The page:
The relocation of U.S. 78 to north of Bexar Methdist Church and now this highway has been left behind also with the building of what is to become an Interstate numbered in the 20's just shows what "progress" does to places so important to our ancestry. Thank you Mona for finding these photos in the Library of Congress to reveal so much of our past. Bettye Stone Woodhull.

Arvel said...

I laek the architecture too. Width and height seem perfectly balanced with roof-line, lending a fine sense of efficiency and reserved dignity.
And Bettye, your comments are outstanding. You have rare recall and write really well. The particulars that you remember, and share with us, live on only if you write them down.
I enjoy your comments very much.

Christena said...

What ever it may medicine is very very important to body thanks for information..........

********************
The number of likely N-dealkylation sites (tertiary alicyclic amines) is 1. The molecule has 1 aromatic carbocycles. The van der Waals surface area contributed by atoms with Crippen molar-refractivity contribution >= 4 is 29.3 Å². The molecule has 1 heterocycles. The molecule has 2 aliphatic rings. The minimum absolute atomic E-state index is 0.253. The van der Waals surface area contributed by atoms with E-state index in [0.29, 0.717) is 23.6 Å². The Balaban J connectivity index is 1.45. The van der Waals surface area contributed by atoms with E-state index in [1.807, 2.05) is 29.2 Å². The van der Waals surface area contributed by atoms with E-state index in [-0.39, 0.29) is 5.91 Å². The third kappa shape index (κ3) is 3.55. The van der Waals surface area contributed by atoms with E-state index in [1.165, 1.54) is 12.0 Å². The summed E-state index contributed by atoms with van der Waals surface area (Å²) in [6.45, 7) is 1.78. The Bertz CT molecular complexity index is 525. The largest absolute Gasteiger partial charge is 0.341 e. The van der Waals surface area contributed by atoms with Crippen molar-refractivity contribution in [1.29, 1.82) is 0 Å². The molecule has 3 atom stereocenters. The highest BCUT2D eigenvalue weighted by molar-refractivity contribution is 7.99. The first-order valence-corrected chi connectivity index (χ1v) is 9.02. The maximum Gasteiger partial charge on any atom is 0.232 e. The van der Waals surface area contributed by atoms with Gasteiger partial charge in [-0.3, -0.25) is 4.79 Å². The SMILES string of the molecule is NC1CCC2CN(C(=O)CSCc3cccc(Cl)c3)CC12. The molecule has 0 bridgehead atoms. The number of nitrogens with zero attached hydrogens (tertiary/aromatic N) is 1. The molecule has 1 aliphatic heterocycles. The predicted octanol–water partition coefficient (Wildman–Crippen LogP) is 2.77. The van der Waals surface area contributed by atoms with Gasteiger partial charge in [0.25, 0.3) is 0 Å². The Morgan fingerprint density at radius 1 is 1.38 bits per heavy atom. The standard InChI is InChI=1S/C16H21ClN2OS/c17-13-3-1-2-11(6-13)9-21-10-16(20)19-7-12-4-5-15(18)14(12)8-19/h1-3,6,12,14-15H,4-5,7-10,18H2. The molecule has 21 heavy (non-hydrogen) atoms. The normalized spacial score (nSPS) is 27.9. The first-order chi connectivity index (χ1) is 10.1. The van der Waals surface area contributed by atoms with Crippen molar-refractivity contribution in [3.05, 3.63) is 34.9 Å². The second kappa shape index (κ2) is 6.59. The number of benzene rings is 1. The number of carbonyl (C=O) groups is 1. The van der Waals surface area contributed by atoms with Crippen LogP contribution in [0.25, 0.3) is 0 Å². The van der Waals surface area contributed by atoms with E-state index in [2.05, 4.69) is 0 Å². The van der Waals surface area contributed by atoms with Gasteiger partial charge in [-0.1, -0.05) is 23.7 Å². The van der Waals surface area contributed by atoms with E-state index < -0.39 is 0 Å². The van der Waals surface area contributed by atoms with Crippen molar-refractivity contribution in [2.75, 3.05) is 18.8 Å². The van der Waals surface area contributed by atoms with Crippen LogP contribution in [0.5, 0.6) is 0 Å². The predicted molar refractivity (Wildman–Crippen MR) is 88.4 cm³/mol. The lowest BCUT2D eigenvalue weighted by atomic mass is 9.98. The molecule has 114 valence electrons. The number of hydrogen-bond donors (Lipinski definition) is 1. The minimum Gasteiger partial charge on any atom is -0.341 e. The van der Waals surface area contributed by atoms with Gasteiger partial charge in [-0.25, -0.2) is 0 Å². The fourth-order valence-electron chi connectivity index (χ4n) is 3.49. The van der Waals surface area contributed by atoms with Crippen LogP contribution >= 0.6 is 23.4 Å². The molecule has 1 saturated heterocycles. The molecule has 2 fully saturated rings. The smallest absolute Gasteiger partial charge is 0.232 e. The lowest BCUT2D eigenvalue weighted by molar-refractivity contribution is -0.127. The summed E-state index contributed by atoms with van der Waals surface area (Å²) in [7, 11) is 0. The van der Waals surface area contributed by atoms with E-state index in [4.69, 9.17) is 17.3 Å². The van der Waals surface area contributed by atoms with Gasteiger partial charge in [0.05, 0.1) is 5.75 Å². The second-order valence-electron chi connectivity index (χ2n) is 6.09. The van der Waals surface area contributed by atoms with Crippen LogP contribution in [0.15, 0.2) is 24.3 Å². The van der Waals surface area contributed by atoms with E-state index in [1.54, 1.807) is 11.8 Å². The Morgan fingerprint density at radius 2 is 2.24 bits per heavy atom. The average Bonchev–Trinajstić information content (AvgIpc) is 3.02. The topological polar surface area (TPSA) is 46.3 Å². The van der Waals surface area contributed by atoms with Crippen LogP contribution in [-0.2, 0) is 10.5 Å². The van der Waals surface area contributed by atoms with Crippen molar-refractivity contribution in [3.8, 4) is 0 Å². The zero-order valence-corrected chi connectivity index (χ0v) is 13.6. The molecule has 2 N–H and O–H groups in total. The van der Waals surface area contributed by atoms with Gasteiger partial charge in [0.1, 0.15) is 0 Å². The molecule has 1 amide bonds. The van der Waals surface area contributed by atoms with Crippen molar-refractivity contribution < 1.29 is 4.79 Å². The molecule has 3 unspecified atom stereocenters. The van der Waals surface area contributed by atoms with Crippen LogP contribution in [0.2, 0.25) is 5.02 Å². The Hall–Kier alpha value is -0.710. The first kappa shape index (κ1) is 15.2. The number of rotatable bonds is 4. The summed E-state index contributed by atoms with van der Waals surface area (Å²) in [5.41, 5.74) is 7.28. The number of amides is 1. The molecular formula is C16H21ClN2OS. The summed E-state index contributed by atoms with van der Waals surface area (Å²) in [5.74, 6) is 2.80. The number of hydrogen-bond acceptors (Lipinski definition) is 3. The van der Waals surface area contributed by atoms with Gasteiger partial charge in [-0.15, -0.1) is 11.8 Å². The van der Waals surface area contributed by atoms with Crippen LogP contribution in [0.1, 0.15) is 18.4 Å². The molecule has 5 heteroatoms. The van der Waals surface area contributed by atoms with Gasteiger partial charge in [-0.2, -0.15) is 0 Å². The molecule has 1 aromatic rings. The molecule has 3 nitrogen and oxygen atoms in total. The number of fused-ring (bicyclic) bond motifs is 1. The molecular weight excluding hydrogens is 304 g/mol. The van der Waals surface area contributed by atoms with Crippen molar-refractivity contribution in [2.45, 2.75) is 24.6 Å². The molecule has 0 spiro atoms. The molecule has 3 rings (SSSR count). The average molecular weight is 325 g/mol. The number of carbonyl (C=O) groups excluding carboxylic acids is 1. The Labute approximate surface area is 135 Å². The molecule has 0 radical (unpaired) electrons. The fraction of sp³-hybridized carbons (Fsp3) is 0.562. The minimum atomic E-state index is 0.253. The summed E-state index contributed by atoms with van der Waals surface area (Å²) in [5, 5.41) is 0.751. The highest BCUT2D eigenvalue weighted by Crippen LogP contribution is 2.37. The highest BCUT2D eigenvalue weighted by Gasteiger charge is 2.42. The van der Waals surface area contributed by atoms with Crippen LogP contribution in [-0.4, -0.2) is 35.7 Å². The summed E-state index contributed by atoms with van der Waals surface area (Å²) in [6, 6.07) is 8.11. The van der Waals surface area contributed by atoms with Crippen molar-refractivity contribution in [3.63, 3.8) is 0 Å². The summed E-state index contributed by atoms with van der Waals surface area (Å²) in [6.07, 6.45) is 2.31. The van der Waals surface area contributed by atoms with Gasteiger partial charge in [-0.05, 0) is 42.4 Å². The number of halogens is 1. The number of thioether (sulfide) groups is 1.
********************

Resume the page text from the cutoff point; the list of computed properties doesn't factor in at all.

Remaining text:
___________________
Christena
Cash in your hand in 24Hours with payday loan

Christena said...

People love these kind of houses it is good to enjoy...........


___________________
christena
One Stop shop for all your Email Marketing Solutions

Juliet Morgan said...

I'm trying to find a connection to your family tree, as I'm sure there is one. You see, my gr-gr-grandfather Gideon Elbert Wiginton was married in Bexar, Marion County, Alabama on Jaunary 10, 1892 to Eron Belle Palmer. Eron Belle Palmer's brother was named Moorman Terrell Palmer and, I wouldn't at all be surprised if they were close family friends or relatives and they took his first name from your family's surname.

Also, the "witness" on their marriage record in our family bible is Henry Mayfield Robinson. Is this the same Henry Robinson you mention that lived across the street from your Doctor Moorman? If so, he was my gr-gr-grandfather Gideon's uncle (his mother Elizabeth Jane "Betsy" Robinson's brother).

Anyway, I also have a ton of folks from the Itawamba County, Mississipi side of the border.